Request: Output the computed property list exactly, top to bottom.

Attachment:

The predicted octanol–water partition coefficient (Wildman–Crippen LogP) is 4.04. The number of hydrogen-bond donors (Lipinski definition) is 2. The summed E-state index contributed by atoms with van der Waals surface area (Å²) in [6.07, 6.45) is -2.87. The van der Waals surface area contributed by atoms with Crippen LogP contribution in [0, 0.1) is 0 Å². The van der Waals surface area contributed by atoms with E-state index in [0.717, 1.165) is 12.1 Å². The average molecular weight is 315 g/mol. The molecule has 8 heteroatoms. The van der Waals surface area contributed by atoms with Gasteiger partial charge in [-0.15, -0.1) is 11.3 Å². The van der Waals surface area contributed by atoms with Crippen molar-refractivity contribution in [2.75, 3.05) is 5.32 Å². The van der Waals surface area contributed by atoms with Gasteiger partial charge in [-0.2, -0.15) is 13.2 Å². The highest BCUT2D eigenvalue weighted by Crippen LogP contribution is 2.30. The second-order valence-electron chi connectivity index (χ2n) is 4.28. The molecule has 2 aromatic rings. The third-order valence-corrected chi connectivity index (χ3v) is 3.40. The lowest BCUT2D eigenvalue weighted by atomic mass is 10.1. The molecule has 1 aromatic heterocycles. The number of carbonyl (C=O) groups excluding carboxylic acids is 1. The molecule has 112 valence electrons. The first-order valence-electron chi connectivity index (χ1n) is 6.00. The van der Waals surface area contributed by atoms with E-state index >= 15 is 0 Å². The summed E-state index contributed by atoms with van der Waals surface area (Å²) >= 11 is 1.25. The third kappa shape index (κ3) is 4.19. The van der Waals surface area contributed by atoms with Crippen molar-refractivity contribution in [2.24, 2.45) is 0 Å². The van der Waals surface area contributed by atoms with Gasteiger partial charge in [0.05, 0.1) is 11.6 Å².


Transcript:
The predicted octanol–water partition coefficient (Wildman–Crippen LogP) is 4.04. The number of hydrogen-bond donors (Lipinski definition) is 2. The summed E-state index contributed by atoms with van der Waals surface area (Å²) in [6.07, 6.45) is -2.87. The van der Waals surface area contributed by atoms with Crippen LogP contribution in [0, 0.1) is 0 Å². The van der Waals surface area contributed by atoms with E-state index in [0.717, 1.165) is 12.1 Å². The average molecular weight is 315 g/mol. The molecule has 8 heteroatoms. The van der Waals surface area contributed by atoms with Gasteiger partial charge in [-0.15, -0.1) is 11.3 Å². The van der Waals surface area contributed by atoms with Crippen molar-refractivity contribution in [2.75, 3.05) is 5.32 Å². The van der Waals surface area contributed by atoms with Gasteiger partial charge in [-0.2, -0.15) is 13.2 Å². The highest BCUT2D eigenvalue weighted by Crippen LogP contribution is 2.30. The second-order valence-electron chi connectivity index (χ2n) is 4.28. The molecule has 2 aromatic rings. The third-order valence-corrected chi connectivity index (χ3v) is 3.40. The lowest BCUT2D eigenvalue weighted by atomic mass is 10.1. The molecule has 1 aromatic heterocycles. The number of carbonyl (C=O) groups excluding carboxylic acids is 1. The molecule has 112 valence electrons. The first-order valence-electron chi connectivity index (χ1n) is 6.00. The van der Waals surface area contributed by atoms with E-state index >= 15 is 0 Å². The summed E-state index contributed by atoms with van der Waals surface area (Å²) >= 11 is 1.25. The third kappa shape index (κ3) is 4.19. The van der Waals surface area contributed by atoms with Crippen molar-refractivity contribution in [2.24, 2.45) is 0 Å². The van der Waals surface area contributed by atoms with Gasteiger partial charge in [0.05, 0.1) is 11.6 Å².